Nagorno-Karabakh, officially the Nagorno-Karabakh Republic, Artsakh Republic or Republic of Artsakh is a republic in the South Caucasus recognised only by three non-United Nations (UN) states. The region is considered by the UN to be part of Azerbaijan. Nagorno-Karabakh controls most of the territory of the former Nagorno-Karabakh Autonomous Oblast and some of the surrounding area, giving it a border with Armenia to the west and Iran to the south. It functions as de facto part of Armenia.
The population was and remains predominantly Armenian.
Finally, what of this war that came during the early 1990s?
The Nagorno-Karabakh War, referred to as the Artsakh Liberation War by Armenians, was an ethnic conflict that took place in the late 1980s to May 1994, in the enclave of Nagorno-Karabakh in southwestern Azerbaijan, between the majority ethnic Armenians of Nagorno-Karabakh backed by the Republic of Armenia, and the Republic of Azerbaijan.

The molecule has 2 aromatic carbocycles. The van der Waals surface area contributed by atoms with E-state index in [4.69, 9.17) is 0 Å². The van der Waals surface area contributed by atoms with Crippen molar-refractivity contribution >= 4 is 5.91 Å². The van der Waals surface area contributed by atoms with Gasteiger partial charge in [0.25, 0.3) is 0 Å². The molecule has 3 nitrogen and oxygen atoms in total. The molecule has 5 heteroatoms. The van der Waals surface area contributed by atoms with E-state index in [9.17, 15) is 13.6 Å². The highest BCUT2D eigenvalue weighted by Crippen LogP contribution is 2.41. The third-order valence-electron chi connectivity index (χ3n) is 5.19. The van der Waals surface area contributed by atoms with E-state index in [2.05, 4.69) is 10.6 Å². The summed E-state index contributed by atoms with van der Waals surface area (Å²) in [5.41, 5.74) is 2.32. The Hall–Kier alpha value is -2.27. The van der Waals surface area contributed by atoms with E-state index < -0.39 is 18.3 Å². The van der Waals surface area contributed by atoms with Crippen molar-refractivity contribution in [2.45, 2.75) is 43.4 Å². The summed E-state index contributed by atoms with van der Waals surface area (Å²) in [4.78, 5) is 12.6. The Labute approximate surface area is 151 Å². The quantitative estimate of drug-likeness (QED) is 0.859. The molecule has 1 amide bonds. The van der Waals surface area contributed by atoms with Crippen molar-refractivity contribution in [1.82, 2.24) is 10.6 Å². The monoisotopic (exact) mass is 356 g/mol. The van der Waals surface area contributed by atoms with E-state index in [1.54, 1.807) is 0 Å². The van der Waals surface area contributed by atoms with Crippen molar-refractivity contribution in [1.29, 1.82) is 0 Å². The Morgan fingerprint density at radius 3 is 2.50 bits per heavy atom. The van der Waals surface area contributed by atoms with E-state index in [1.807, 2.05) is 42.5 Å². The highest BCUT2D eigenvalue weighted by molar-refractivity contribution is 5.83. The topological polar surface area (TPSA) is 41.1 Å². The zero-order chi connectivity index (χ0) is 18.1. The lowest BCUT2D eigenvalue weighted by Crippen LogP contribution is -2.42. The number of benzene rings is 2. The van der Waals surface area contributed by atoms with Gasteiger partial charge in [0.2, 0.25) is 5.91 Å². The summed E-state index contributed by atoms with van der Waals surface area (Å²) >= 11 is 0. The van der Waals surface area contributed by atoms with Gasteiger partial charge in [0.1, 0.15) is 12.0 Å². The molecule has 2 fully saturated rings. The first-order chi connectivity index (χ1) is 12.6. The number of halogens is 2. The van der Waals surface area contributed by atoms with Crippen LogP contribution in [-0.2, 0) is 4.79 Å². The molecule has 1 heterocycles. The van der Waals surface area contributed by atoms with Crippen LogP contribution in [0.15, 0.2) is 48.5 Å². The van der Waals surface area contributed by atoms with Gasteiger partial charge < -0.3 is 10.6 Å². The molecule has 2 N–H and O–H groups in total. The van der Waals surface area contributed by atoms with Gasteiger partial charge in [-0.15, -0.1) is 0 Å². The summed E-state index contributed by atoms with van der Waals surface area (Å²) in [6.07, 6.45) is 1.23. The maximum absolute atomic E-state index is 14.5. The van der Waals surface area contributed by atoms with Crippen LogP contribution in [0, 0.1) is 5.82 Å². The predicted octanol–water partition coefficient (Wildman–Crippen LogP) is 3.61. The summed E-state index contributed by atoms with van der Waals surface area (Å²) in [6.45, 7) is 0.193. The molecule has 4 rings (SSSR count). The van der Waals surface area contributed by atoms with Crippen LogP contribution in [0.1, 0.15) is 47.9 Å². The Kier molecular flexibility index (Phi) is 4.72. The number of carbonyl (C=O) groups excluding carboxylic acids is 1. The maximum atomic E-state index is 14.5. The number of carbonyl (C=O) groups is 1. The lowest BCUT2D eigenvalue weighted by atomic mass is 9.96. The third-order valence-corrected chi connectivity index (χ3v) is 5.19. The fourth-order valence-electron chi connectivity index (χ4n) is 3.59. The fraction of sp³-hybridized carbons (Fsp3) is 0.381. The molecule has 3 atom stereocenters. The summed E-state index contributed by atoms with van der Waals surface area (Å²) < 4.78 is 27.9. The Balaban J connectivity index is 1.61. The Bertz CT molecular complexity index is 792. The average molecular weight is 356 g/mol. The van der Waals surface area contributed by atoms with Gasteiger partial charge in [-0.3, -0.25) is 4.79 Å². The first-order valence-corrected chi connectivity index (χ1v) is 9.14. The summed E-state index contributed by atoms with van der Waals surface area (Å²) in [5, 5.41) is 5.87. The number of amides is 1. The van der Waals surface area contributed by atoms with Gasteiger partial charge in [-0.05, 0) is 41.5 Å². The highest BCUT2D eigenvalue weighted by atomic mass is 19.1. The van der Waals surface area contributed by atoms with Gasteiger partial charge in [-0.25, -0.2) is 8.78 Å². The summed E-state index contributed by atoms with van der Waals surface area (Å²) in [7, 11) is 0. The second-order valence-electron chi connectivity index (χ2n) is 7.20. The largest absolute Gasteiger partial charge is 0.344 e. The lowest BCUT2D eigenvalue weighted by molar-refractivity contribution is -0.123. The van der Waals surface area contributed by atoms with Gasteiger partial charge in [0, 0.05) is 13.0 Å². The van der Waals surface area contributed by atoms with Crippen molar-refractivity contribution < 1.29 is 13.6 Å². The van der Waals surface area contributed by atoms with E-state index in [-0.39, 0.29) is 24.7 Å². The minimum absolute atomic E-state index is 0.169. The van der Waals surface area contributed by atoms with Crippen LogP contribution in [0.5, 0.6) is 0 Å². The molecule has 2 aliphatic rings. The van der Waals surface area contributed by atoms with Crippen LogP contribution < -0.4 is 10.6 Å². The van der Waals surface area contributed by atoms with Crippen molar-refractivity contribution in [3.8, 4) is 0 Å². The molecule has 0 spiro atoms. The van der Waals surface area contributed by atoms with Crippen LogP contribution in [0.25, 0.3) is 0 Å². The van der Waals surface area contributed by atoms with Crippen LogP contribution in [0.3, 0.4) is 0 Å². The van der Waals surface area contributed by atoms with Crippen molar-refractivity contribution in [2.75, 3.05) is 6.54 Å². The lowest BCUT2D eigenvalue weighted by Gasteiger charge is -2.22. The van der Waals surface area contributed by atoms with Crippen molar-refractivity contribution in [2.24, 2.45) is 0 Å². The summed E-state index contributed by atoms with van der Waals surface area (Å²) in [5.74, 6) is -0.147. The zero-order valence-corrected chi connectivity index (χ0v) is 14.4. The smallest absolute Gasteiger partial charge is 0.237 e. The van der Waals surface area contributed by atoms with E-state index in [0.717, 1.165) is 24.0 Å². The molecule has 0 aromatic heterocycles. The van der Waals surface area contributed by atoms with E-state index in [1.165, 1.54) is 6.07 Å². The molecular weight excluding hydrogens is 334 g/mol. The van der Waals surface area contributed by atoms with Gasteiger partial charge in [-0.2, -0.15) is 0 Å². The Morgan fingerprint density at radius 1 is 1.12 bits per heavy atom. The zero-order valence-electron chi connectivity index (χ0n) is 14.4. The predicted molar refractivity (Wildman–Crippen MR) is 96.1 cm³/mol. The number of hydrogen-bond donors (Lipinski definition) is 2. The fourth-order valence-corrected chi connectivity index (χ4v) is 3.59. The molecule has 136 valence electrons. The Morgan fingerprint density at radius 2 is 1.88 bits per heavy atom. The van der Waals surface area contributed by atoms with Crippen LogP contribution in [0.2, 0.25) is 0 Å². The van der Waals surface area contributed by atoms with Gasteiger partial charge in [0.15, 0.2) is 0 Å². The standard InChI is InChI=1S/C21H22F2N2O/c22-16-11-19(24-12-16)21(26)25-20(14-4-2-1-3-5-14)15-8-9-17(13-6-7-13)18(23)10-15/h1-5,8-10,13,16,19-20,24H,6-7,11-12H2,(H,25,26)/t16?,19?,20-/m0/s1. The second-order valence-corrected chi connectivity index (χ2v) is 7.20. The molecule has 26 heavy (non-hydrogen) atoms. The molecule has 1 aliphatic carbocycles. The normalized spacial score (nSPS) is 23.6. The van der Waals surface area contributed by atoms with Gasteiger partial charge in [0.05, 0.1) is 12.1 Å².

I will skip over the reports of atrocities that occurred during the dying days of the Soviet Union. To make a long story short, in the dying days of the communist empire a referendum was held in Karabakh. The majority Armenian population voted to join with the Armenian Republic; the minority Azeris boycotted the election. One thing led to another…then war. Armenians – with memories of genocide at the hands of Muslim Ottoman Turks – did not want to live through genocide at the hands of Muslim Turkic Azerbaijan.
A cease fire was declared in 1994. Since then, sporadic gunfire has been a regular feature in the region; this changed last April with the major confrontation along the disputed regions.
Which brings me to an analysis of this recent situation, offered at The Saker:
On April 2nd, at the time of escalation of skirmishes in Donbas, with the Ukrainian military attacking and shelling Donetsk and nearby villages, Azerbaijan has attacked the Armenian-populated Karabakh.
Coincidence? Perhaps not. Three days earlier…
On March 30, 2016 Kerry met with the president of Azerbaijan Aliev and called for an ‘ultimate resolution’ of the Nagorno-Karabakh conflict.
I should mention: Azerbaijan has oil, and Turkey – a NATO ally – obviously favors Azerbaijan over Armenia.